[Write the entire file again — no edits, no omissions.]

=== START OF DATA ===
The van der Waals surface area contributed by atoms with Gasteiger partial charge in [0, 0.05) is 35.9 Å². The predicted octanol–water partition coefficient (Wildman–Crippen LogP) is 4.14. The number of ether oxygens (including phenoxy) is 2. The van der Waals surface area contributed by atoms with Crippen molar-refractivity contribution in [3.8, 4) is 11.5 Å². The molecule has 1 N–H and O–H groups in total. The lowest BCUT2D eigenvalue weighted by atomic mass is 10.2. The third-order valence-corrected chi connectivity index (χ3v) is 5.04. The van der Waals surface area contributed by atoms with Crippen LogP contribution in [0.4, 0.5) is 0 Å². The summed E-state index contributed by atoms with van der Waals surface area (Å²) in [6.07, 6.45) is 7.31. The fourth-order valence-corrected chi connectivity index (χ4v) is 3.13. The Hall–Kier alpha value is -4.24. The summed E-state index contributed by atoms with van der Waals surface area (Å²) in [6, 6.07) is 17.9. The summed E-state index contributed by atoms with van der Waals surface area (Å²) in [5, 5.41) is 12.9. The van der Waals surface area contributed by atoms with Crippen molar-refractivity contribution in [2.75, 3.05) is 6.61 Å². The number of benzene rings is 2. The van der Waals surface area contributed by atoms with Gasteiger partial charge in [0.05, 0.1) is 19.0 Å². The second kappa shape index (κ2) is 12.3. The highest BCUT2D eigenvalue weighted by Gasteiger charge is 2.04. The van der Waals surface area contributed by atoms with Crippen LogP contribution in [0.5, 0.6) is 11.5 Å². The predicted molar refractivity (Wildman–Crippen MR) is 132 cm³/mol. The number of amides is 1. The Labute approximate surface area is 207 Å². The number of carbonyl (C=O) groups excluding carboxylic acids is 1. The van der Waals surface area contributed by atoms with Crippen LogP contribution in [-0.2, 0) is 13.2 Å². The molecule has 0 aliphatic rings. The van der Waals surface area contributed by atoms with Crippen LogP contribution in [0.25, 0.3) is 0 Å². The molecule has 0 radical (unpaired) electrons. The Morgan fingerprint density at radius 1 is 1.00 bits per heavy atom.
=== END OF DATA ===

The van der Waals surface area contributed by atoms with Gasteiger partial charge in [0, 0.05) is 35.9 Å². The predicted octanol–water partition coefficient (Wildman–Crippen LogP) is 4.14. The number of ether oxygens (including phenoxy) is 2. The van der Waals surface area contributed by atoms with Crippen molar-refractivity contribution in [3.8, 4) is 11.5 Å². The molecule has 1 N–H and O–H groups in total. The lowest BCUT2D eigenvalue weighted by atomic mass is 10.2. The third-order valence-corrected chi connectivity index (χ3v) is 5.04. The van der Waals surface area contributed by atoms with Crippen LogP contribution in [0.4, 0.5) is 0 Å². The summed E-state index contributed by atoms with van der Waals surface area (Å²) in [6.07, 6.45) is 7.31. The fourth-order valence-corrected chi connectivity index (χ4v) is 3.13. The Hall–Kier alpha value is -4.24. The summed E-state index contributed by atoms with van der Waals surface area (Å²) in [6, 6.07) is 17.9. The summed E-state index contributed by atoms with van der Waals surface area (Å²) in [5, 5.41) is 12.9. The van der Waals surface area contributed by atoms with Crippen molar-refractivity contribution in [2.75, 3.05) is 6.61 Å². The number of benzene rings is 2. The van der Waals surface area contributed by atoms with Gasteiger partial charge in [0.05, 0.1) is 19.0 Å². The second kappa shape index (κ2) is 12.3. The highest BCUT2D eigenvalue weighted by Gasteiger charge is 2.04. The van der Waals surface area contributed by atoms with Crippen LogP contribution in [0.5, 0.6) is 11.5 Å². The predicted molar refractivity (Wildman–Crippen MR) is 132 cm³/mol. The number of amides is 1. The Labute approximate surface area is 207 Å². The number of carbonyl (C=O) groups excluding carboxylic acids is 1. The van der Waals surface area contributed by atoms with Crippen LogP contribution in [-0.2, 0) is 13.2 Å². The molecule has 0 aliphatic rings. The van der Waals surface area contributed by atoms with Crippen LogP contribution in [0.25, 0.3) is 0 Å². The molecule has 0 radical (unpaired) electrons. The Morgan fingerprint density at radius 1 is 1.00 bits per heavy atom.